Monday, August 29, 2011

Shadenet - One big green ship in a sea of red!

In our long list of infrastructure development initiatives, shade net was an important one. Primarily because we needed an area to store the saplings which arrived almost 3-4 weeks before scheduled planting. Apart from storage of new saplings, we intend to raise a vegetable nursery within the structure. For now, we plan on sowing enough brinjal seedlings for about an acre on the field. Once we are done with this, we will try getting adventurous with some of the other exotic and not-so exotic veggies - just to prove the concept before scaling it up.
Following are some of the pictures of the shade net construction.

A total of 91 of these clamps were used for this structure measuring 120 ft by 60 ft. Distance between 2 successive poles was 10 ft.












Getting the structure intact..















A round of rotavator was performed before putting the fabric. (This was done to make the soil fine for the nursery)
Stretching the fabric..covering the top of the structure.Fabric was a mix of 50% and 35%. (35% means only 65% of sunlight penetrates through the roof)














Sewing up the corners..















A simple mix of cement mix, stones and sand was used to keep the base sturdy.














The sides need to be earthed up (about 8-10 inches high). This not only keeps the wall erect but also prevents rain water from entering inside.












Completed..

5 comments:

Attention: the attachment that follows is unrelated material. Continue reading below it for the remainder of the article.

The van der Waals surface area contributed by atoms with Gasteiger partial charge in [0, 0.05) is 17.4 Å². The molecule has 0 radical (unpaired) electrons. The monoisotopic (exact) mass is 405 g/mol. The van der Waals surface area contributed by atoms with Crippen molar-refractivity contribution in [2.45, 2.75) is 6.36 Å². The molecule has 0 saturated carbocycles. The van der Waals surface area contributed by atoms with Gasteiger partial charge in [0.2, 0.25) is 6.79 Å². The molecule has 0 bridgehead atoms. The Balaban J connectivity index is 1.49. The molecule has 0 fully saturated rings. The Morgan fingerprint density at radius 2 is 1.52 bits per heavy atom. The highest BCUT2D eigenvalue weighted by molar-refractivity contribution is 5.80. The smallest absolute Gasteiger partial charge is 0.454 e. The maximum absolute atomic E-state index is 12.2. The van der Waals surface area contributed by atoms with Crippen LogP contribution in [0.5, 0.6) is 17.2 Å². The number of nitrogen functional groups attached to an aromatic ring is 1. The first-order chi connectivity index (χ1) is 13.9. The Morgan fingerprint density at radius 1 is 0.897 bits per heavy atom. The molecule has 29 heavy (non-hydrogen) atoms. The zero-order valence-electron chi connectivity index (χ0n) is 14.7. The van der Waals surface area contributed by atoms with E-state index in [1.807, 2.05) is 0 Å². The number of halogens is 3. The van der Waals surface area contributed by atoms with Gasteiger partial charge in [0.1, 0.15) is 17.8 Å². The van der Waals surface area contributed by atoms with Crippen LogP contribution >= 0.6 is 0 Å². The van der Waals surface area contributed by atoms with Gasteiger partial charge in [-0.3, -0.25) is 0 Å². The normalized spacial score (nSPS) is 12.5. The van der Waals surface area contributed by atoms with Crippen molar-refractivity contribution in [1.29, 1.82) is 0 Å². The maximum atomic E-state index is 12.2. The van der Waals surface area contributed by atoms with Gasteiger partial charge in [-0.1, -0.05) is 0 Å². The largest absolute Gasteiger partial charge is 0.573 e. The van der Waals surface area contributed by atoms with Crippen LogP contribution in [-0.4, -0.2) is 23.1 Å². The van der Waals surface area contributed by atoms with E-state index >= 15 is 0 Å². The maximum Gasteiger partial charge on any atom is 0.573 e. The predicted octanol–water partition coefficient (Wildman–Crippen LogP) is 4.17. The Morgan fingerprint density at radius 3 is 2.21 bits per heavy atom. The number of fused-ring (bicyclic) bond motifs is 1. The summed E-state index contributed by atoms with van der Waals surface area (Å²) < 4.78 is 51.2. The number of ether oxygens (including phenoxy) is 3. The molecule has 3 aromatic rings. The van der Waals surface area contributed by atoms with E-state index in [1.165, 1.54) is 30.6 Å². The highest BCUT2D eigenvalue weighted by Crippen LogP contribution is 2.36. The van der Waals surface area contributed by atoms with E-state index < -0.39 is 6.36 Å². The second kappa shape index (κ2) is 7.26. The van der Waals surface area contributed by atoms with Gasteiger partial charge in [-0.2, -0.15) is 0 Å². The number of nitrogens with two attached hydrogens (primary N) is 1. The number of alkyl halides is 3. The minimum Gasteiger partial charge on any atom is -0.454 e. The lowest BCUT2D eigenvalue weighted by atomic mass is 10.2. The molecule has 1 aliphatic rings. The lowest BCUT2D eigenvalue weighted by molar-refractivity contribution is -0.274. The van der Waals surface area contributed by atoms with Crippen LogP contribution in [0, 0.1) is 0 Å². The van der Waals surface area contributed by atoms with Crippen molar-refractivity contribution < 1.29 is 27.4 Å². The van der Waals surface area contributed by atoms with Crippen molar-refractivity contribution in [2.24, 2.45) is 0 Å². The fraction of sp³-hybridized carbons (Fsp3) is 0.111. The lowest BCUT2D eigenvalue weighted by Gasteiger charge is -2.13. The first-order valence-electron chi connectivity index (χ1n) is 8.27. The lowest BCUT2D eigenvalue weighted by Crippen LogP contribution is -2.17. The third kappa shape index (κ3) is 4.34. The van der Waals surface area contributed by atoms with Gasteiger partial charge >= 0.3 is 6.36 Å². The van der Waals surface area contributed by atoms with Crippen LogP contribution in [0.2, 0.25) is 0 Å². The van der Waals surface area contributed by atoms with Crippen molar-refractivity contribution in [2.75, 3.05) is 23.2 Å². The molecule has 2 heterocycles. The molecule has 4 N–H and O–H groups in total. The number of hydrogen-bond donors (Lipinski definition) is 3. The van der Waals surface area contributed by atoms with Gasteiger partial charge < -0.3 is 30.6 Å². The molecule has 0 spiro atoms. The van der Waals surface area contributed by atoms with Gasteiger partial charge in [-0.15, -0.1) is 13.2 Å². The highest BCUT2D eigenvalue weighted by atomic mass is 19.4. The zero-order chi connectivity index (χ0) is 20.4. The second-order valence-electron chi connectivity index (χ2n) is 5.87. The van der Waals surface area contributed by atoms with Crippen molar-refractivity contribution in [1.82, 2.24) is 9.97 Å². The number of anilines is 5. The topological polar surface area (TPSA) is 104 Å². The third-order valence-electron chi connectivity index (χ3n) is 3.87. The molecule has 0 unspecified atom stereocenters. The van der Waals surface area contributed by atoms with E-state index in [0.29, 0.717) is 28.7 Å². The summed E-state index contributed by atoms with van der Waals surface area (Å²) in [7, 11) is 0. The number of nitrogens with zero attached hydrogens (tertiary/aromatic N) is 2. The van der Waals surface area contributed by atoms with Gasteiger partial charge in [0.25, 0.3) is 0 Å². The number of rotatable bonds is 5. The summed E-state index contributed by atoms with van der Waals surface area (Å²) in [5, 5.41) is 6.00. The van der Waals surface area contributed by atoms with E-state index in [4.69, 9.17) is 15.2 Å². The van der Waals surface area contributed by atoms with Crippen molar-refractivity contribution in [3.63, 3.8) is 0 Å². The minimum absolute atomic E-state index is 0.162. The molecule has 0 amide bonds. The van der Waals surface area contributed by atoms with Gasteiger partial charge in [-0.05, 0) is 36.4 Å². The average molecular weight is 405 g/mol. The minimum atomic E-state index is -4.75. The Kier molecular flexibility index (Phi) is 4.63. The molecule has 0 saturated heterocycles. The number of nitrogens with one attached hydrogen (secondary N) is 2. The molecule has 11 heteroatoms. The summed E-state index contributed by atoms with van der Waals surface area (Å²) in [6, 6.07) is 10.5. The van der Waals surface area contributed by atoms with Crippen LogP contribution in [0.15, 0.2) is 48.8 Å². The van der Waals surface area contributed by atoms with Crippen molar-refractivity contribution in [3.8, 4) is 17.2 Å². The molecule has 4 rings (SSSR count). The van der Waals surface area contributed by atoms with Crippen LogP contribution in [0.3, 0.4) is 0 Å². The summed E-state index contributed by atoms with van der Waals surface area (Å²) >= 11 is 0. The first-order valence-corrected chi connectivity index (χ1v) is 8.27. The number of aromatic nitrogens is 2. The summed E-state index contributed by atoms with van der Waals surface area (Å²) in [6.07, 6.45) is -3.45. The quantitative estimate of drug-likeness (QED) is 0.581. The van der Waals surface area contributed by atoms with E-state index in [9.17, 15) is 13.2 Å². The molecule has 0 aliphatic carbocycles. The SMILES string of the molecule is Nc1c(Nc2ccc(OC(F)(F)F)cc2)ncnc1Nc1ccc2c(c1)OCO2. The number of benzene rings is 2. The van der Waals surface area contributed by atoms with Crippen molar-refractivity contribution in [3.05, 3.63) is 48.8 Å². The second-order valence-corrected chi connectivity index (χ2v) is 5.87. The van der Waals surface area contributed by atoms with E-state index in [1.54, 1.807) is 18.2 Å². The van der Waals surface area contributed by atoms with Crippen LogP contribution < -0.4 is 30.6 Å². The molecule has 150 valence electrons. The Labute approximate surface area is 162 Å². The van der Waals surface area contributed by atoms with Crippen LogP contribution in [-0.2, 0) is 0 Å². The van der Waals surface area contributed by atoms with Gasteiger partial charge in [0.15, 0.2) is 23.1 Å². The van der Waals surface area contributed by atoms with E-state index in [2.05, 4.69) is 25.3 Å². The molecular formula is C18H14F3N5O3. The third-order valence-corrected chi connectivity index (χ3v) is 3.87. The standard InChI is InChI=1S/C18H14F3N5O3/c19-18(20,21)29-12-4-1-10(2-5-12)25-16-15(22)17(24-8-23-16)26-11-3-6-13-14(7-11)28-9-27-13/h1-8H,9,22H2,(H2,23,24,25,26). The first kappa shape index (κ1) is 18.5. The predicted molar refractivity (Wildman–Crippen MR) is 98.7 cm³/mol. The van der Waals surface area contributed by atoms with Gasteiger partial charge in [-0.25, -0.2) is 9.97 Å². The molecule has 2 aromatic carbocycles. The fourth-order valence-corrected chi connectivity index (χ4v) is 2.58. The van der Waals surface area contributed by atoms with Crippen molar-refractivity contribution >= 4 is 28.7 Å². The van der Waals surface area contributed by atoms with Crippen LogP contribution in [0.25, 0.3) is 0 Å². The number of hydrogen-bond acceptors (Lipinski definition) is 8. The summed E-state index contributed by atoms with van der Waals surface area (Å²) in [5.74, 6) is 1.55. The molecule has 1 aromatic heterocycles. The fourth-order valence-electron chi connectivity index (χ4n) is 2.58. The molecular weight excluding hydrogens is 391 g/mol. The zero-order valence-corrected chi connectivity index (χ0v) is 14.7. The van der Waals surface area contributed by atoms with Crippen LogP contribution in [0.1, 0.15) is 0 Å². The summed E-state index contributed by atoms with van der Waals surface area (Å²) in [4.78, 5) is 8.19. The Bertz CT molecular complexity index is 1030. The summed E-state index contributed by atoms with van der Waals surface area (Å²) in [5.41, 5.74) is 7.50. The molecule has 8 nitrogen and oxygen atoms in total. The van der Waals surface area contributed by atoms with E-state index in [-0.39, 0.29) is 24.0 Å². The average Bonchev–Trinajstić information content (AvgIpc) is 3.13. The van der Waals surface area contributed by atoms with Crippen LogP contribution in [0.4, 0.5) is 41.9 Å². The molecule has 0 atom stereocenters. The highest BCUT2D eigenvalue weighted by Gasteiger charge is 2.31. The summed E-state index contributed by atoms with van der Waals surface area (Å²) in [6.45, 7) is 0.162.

1. Great work. will you be able to post cost break up for this activity?

    ReplyDelete
  2. Pls can you give the cost breakup for this?

    ReplyDelete
  3. You can reach me at 94450 76595 for details.

    ReplyDelete
  4. Hi,

    I am one of the keen followers of the blog.

    Can you kindly share your experience with the shade net so far?

    Were you able to grow vegetables in it? How is the crop performance in shade net? Is there significant benefit in using shade net for growing vegetables.

    I want to install one in our farm in Kayathar (near Tirunelveli). Water requirement to grow vegetables in the open farm has been very challenging so far, and i see the big issue is the heat. the water we provide thru drip irrigation is getting dried very quickly because of the heat and wind. I am seriously thinking if a closed shadenet will resolve the issue. Additionally it will protect from the insects as well, right? But what about pollination?

    ReplyDelete
    Replies
    1. We have cultivated spinach, bhindi, aloe vera, cluster beans and radish for in house purpose. Typically, the fabric will last 3-4 years. Ensure there are enough trees around it. You should roll up the sides to encourage pollination.

      Delete